That's Criminal! How Can Communities Deal with Sensative Situations?

 Serving on a condo board has its challenges—mostly of a relatively mundane, everyday sort, like how to pay for new carpet in  the clubhouse, or what kind of flowers to put in the new beds out front.  Occasionally however, a much more sensitive issue comes along, involving  potentially volatile legal or security situations, like residents with  restraining orders or serious criminal histories. How such issues are handled  is of crucial importance, and can impact not just a community's administration,  but its morale, cohesion, and ultimate value.  

 The first inclination of many board members is to share the news with the  residents of the building or association, but that’s often not allowed. The fiduciary responsibility of board members must be taken seriously; what they say can make a condo liable for  court action. Experts agree that whenever sensitive topics arise, the board  should proceed with great caution.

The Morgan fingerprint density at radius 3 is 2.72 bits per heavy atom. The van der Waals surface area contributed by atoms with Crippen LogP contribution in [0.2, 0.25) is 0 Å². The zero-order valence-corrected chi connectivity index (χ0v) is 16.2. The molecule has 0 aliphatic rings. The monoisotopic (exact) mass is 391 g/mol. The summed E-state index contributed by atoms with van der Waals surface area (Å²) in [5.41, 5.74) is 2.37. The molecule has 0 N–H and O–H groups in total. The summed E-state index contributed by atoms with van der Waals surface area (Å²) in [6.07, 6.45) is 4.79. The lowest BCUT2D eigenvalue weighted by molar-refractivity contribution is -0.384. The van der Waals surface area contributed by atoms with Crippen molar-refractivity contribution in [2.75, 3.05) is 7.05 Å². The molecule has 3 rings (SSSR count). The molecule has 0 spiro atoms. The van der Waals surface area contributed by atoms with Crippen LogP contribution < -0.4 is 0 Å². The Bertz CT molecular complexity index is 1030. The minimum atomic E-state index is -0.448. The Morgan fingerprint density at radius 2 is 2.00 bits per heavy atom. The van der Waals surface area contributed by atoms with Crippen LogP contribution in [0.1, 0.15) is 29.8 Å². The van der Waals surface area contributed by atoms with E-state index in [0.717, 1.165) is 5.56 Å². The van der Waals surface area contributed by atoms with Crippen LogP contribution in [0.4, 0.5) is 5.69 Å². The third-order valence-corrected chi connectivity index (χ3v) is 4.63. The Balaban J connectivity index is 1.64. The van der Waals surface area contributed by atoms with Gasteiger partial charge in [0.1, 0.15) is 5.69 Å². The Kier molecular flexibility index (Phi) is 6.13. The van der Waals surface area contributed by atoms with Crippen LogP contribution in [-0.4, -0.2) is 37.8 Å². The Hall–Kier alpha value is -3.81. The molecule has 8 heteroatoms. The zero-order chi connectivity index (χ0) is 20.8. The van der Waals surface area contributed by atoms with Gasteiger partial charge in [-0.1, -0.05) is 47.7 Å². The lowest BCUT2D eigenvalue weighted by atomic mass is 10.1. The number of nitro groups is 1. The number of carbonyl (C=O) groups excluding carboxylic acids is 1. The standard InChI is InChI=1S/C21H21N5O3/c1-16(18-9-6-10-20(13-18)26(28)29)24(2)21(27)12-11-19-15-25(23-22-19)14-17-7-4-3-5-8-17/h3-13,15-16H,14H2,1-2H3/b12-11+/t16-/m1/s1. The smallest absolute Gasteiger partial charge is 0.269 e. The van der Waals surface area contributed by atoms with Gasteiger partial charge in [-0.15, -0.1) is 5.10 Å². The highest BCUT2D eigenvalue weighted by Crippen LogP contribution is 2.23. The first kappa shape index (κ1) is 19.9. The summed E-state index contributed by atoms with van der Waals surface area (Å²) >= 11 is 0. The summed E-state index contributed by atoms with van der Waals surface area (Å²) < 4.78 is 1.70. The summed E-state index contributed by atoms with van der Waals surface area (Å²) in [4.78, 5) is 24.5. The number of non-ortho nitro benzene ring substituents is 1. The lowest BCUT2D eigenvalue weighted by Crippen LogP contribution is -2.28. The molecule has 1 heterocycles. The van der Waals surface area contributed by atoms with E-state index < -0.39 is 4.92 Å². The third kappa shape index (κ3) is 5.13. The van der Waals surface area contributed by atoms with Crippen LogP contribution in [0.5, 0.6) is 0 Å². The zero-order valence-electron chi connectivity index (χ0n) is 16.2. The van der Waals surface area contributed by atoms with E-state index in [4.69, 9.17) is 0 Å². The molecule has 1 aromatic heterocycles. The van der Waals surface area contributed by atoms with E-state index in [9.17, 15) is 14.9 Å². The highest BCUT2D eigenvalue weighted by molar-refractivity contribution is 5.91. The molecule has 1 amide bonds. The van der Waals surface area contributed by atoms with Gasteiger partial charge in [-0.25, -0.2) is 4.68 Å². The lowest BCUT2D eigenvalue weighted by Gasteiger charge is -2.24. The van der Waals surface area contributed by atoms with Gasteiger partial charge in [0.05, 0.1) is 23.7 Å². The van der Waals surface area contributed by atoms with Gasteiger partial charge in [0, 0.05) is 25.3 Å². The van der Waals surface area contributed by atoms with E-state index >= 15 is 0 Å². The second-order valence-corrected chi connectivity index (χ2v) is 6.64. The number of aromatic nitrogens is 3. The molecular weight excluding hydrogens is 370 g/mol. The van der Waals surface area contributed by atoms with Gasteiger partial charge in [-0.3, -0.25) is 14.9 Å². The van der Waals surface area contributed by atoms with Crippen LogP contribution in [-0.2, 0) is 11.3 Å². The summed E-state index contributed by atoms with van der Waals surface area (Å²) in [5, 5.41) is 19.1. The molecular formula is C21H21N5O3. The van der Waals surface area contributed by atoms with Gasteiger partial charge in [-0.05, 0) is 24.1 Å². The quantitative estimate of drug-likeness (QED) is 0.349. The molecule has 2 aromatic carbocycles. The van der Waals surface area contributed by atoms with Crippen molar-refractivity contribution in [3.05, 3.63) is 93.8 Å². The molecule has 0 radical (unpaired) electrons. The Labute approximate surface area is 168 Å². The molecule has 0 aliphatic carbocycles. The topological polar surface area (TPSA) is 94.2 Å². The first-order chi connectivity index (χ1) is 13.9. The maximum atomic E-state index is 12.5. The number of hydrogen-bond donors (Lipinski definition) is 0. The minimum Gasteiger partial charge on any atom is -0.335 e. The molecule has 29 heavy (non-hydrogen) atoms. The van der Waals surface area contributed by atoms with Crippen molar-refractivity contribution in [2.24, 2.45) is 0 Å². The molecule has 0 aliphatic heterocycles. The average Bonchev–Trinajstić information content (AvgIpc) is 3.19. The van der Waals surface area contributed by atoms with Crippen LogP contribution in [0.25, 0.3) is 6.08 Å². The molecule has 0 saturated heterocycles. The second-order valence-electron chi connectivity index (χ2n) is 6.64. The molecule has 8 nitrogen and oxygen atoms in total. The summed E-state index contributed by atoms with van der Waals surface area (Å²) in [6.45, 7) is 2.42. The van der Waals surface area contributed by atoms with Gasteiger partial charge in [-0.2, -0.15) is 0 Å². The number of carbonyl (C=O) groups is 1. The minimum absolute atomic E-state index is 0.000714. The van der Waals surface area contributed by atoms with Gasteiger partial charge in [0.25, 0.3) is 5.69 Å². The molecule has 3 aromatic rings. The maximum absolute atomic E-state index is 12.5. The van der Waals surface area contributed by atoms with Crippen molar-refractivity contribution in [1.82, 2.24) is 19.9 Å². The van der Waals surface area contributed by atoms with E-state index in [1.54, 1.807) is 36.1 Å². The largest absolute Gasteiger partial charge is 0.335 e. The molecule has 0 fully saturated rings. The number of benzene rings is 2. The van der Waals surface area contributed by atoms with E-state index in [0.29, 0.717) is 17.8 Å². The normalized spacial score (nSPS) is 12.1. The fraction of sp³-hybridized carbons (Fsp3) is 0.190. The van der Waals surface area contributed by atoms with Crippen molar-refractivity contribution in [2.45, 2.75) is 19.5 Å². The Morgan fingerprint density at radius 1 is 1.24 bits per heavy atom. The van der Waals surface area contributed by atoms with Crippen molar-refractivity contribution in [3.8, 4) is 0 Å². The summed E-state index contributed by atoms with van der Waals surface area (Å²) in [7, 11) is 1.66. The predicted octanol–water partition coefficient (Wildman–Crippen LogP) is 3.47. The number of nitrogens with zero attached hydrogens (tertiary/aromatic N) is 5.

Attorney Charles Perkins, senior partner with the law firm of Perkins & Anctil in Westford, Massachusetts, says that when sensitive topics come up, the  board should take a cautiously limited role.  

 “The board members have to consider the duties they have under the documents and  the law, but they also have to be aware that certain well-intentioned conduct  could expose the association to considerable liability,” he says. “There are a number of statutory and common law issues in Massachusetts that an  unwary board could run afoul of.”  

 For example, there are privacy rights (under both statutory and common law) that  a board may violate by disseminating certain information. With respect to sex  offenders, there are a number of sections under M.G.L. (Massachusetts General  Laws) c. 6 that a board should consider before contacting owners.  


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